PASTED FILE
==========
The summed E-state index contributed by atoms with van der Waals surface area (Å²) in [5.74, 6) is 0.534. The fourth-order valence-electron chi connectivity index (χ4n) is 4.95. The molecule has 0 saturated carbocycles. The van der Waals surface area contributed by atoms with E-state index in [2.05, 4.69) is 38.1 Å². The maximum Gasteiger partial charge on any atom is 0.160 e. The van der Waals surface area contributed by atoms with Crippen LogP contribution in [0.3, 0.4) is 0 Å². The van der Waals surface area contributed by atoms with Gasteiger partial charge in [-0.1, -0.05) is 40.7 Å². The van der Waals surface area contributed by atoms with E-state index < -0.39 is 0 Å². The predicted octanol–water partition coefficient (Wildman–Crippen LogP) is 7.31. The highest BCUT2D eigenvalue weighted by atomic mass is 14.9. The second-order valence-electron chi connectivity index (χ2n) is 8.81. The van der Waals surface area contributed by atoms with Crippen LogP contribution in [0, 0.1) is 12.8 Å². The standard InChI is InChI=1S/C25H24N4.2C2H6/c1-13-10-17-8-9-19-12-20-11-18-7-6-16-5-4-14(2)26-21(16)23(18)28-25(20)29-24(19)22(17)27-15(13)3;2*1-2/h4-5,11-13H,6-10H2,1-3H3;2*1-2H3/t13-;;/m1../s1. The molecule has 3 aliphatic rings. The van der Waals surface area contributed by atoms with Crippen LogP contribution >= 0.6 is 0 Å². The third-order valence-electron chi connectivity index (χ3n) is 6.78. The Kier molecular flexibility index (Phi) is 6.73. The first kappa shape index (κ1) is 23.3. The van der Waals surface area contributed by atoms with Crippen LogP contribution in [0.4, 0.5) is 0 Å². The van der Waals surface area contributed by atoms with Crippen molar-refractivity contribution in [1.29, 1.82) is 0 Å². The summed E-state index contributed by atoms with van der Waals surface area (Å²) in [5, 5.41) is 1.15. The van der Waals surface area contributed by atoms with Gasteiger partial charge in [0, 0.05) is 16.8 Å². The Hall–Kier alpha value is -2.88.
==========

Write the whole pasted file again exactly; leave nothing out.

The summed E-state index contributed by atoms with van der Waals surface area (Å²) in [5.74, 6) is 0.534. The fourth-order valence-electron chi connectivity index (χ4n) is 4.95. The molecule has 0 saturated carbocycles. The van der Waals surface area contributed by atoms with E-state index in [2.05, 4.69) is 38.1 Å². The maximum Gasteiger partial charge on any atom is 0.160 e. The van der Waals surface area contributed by atoms with Crippen LogP contribution in [0.3, 0.4) is 0 Å². The van der Waals surface area contributed by atoms with Gasteiger partial charge in [-0.1, -0.05) is 40.7 Å². The van der Waals surface area contributed by atoms with E-state index < -0.39 is 0 Å². The predicted octanol–water partition coefficient (Wildman–Crippen LogP) is 7.31. The highest BCUT2D eigenvalue weighted by atomic mass is 14.9. The second-order valence-electron chi connectivity index (χ2n) is 8.81. The van der Waals surface area contributed by atoms with Crippen LogP contribution in [0, 0.1) is 12.8 Å². The standard InChI is InChI=1S/C25H24N4.2C2H6/c1-13-10-17-8-9-19-12-20-11-18-7-6-16-5-4-14(2)26-21(16)23(18)28-25(20)29-24(19)22(17)27-15(13)3;2*1-2/h4-5,11-13H,6-10H2,1-3H3;2*1-2H3/t13-;;/m1../s1. The molecule has 3 aliphatic rings. The van der Waals surface area contributed by atoms with Crippen LogP contribution >= 0.6 is 0 Å². The third-order valence-electron chi connectivity index (χ3n) is 6.78. The Kier molecular flexibility index (Phi) is 6.73. The first kappa shape index (κ1) is 23.3. The van der Waals surface area contributed by atoms with Crippen LogP contribution in [0.4, 0.5) is 0 Å². The van der Waals surface area contributed by atoms with Crippen molar-refractivity contribution in [1.29, 1.82) is 0 Å². The summed E-state index contributed by atoms with van der Waals surface area (Å²) in [5, 5.41) is 1.15. The van der Waals surface area contributed by atoms with Gasteiger partial charge in [0, 0.05) is 16.8 Å². The Hall–Kier alpha value is -2.88.